Oh my, these were gooooooood – crispy and tender and juicy. I’m finding that the more I pare back the ingredient list, the better this dish becomes. Not that this dish needs any more added fat, but the achiote oil added a nice, round earthiness. I might go with lime and orange juice next time to add a little more citrus bite.

The Nutrition:
Carnitas will never be diet food. Four ounces is 5 Weight Watchers Points and 190 calories, so use it sparingly.

ONE YEAR AGO – Belizean Grilled Shrimp

TWO YEARS AGO – Fajitas

 

Hula Whirl Chicken

It seems that to make it big in the cooking world you’ve got to have some kind of catchy cooking style or some signature ingredients. Emeril is bamming his “essences”. Bobby Flay has chipotles. Rachel Ray has her EVOO. And Paula Dean has got butter more than covered.

Me? I’ve got what my dear wife calls my “whirly sauces.”

A lot of my recipes rely on marinades that I assemble on the fly in the food processor (AKA “give them a whirl”). Sometimes they are just simple, herby vinaigrette-style concoctions that use acid, oil, and spices to flavor the food. But I also like to make sauces that do double duty as both a marinade and a baste or finishing sauce.

This recipe started out as Huli Huli Chicken. I wanted to amp up the flavors, so I switched out the ketchup for sweet chili sauce and I tweaked the recipe a bit. Here the whirly sauce starts as a marinade, gets amended with some other goodies, and then gets reduced down for a glaze.

12 boneless, skinless chicken thighs
1/4 cup sweet chili sauce
1/4 cup teriyaki sauce
1/4 cup raw or brown sugar
1/4 cup rice vinegar
1 tablespoon dark sesame oil
1 teaspoon ground ginger
4 cloves garlic
1 tablespoon orange or lemon juice
1 tablespoon Sriracha Rooster sauce

For the baste:
1 (8-ounce) can crushed pineapple
1/4 cup sweet chili sauce
1/4 cup teriyaki sauce

Put the garlic in a food processor and pulse until the garlic is minced. Add the sweet chili sauce, teriyaki sauce, raw sugar, rice vinegar, sesame oil, ginger, orange juice, and Sriracha and give them a whirl until they are well-combined.

Put the chicken in a zip-top bag and cover with the marinade. Squeeze the air out of the bag and seal. Turn to coat. Marinate in the refrigerator for at least 4 hours, overnight is better.

Set your grill up for an direct cook at medium-high (400°F) heat.

Drain chicken and reserve marinade. Pour the marinade into a small sauce pan and add the crushed pineapple and a 1/4 cup of both the sweet chili sauce and the teriyaki sauce. Bring to a boil, then reduce the heat to simmer and cook until the sauce has reduced by half (about 5 minutes). Remove from heat. Pour half the sauce off to baste the chicken with. Refrigerate the other half to serve with the finished chicken.

Grill the thighs for about 3 minutes on one side. Flip and baste with the reserved marinade. Repeat until the thighs are crispy on the outside and at least 180°F on the inside (about 10 to 15 minutes total). Serve with the other half of the reserved pineapple mixture.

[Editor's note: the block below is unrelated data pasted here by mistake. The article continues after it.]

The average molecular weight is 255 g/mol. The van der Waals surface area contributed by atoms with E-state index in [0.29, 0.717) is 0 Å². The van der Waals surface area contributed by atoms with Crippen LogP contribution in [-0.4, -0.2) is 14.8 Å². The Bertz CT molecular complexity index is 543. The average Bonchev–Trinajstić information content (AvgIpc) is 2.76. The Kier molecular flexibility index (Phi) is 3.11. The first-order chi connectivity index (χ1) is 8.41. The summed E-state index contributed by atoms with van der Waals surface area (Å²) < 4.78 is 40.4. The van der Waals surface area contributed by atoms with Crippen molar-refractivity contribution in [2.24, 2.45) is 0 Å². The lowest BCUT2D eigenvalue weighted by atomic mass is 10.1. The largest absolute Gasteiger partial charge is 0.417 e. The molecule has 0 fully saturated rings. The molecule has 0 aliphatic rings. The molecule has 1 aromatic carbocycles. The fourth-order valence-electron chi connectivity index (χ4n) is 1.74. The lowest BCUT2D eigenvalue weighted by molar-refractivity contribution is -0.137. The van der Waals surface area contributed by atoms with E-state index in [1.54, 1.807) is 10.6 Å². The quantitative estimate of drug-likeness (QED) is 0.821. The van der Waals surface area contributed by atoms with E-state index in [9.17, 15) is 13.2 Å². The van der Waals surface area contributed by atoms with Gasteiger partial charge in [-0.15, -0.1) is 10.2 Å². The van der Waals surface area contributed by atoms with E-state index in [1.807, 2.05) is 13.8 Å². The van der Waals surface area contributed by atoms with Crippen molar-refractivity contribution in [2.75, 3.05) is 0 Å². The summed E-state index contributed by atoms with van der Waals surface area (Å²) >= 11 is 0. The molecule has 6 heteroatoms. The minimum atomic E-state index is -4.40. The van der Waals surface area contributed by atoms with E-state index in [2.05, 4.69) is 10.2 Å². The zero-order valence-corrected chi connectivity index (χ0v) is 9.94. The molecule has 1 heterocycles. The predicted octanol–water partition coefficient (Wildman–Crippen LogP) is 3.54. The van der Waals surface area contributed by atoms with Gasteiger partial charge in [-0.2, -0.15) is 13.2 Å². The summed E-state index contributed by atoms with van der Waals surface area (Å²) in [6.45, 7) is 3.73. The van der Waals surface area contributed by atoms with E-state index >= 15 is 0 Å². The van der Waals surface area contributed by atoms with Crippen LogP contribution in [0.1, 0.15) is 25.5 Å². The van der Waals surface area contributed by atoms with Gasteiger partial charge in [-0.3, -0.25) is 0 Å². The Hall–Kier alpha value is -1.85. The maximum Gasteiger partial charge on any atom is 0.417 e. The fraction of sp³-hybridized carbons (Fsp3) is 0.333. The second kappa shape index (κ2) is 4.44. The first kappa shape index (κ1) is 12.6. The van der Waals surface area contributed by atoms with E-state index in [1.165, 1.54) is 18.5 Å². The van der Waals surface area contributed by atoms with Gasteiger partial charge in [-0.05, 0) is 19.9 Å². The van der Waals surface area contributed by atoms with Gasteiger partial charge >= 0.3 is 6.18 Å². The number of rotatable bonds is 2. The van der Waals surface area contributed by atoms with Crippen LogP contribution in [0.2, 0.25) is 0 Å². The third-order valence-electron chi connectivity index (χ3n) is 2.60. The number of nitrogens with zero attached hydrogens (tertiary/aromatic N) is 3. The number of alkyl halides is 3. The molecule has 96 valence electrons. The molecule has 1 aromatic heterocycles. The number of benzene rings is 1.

The Verdict: ★★★★☆
This was a tasty dish with a nice mix of sweet and savory, but it was lacking something (no, not the ketchup). I think using teriyaki cut some of the salty tang of the soy sauce in my original version. I’d add a 1/4 soy sauce to this mix and bump the heat up with more Sriracha and/or chili garlic paste.

The Nutrition:
Two thighs with 2 tablespoons of sauce are only 277 calories and 7 Weight Watchers points.

ONE YEAR AGO – Great Grate Upgrade

TWO YEARS AGO – Recipe Revamp – Grilled Swiss Steak

 

Tri-tip Steak Salad

This meal was the perfect storm – I had just finished reading Ruhlman’s Twenty, my new High-Que stainless grill grate had just arrived, and my dear wife wanted a salad for dinner.

Stand back, I’ve got this covered…

The Meat
1 tri-tip roast
3-4 tablespoons kosher salt
1 tablespoon garlic powder
1 tablespoon freshly ground black pepper

Combine the salt, garlic, and pepper in a small bowl and rub it into all sides of the roast. Go heavy, you want a nice, salty crust on the roast.

Let the roast sit at room temperature while you set up the grill for a direct cook over high (700°F+) temperature. Once the grill is ready, insert your cooking grate and let it sit for 15 minutes to make sure it is nice and hot.

Put the roast on the grate and sear for a minute on each side (tri-tips are typically thick enough that there are 3 sides), then cut the heat to 550°F by closing the draft vents and cook for another 3 to 5 minutes on each side until it reaches 130°F internal.

Remove from the grill, let rest for 10 minutes before slicing across the grain into thin slices.

Lemon-Pepper Vinaigrette, Caesar variation adapted from Ruhlman’s Twenty
6 tablespoons lemon juice
2 large egg yolks
4 large garlic clove, smashed with the flat side of a knife
2 anchovies, or 1 teaspoon of anchovy paste, or 1 to 2 teaspoons of Thai fish sauce
1 cup olive oil
1 teaspoon dried tarragon
1 teaspoon Kosher salt
1 1/2 pounds romaine lettuce, chopped
1 dozen cherry tomatoes, halved
1 tablespoon grated Parmesan cheese, in vinaigrette
Assorted herb snippings (whatever your wife brings you – fennel and chives, in this case)
1/2 cup grated Parmesan cheese, for topping
Freshly ground black pepper to taste

While the roast is resting, make the vinaigrette and assemble the salad.

Put the garlic and salt in a blender and pulse to mince the garlic. Add the lemon juice, egg yolks, tarragon, 1 tablespoon of the cheese, and anchovies. Blend to combine. With the blender running, pour in 2 or 3 drops of the oil, then continue pouring the oil in a thin stream until all the oil is emulsified into the vinaigrette. Taste and season with pepper and more salt if needed.